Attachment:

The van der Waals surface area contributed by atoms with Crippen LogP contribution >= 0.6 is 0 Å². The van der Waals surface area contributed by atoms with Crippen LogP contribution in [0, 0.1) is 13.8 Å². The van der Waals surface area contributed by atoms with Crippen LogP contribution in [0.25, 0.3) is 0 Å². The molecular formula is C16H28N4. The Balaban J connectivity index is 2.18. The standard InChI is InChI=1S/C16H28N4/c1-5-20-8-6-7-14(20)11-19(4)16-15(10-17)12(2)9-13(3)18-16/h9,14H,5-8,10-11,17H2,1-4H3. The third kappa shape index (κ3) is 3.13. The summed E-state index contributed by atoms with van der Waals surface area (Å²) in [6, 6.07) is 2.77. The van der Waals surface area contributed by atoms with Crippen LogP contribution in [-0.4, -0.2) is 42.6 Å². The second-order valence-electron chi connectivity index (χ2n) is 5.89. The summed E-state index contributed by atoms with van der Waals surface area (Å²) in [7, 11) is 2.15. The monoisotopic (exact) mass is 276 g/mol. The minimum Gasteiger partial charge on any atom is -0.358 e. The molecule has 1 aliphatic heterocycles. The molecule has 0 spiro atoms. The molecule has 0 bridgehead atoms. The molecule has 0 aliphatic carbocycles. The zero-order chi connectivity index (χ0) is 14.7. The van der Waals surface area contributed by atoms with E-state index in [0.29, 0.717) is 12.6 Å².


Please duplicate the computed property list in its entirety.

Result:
The van der Waals surface area contributed by atoms with Crippen LogP contribution >= 0.6 is 0 Å². The van der Waals surface area contributed by atoms with Crippen LogP contribution in [0, 0.1) is 13.8 Å². The van der Waals surface area contributed by atoms with Crippen LogP contribution in [0.25, 0.3) is 0 Å². The molecular formula is C16H28N4. The Balaban J connectivity index is 2.18. The standard InChI is InChI=1S/C16H28N4/c1-5-20-8-6-7-14(20)11-19(4)16-15(10-17)12(2)9-13(3)18-16/h9,14H,5-8,10-11,17H2,1-4H3. The third kappa shape index (κ3) is 3.13. The summed E-state index contributed by atoms with van der Waals surface area (Å²) in [6, 6.07) is 2.77. The van der Waals surface area contributed by atoms with Crippen LogP contribution in [-0.4, -0.2) is 42.6 Å². The second-order valence-electron chi connectivity index (χ2n) is 5.89. The summed E-state index contributed by atoms with van der Waals surface area (Å²) in [7, 11) is 2.15. The monoisotopic (exact) mass is 276 g/mol. The minimum Gasteiger partial charge on any atom is -0.358 e. The molecule has 1 aliphatic heterocycles. The molecule has 0 spiro atoms. The molecule has 0 bridgehead atoms. The molecule has 0 aliphatic carbocycles. The zero-order chi connectivity index (χ0) is 14.7. The van der Waals surface area contributed by atoms with E-state index in [0.29, 0.717) is 12.6 Å².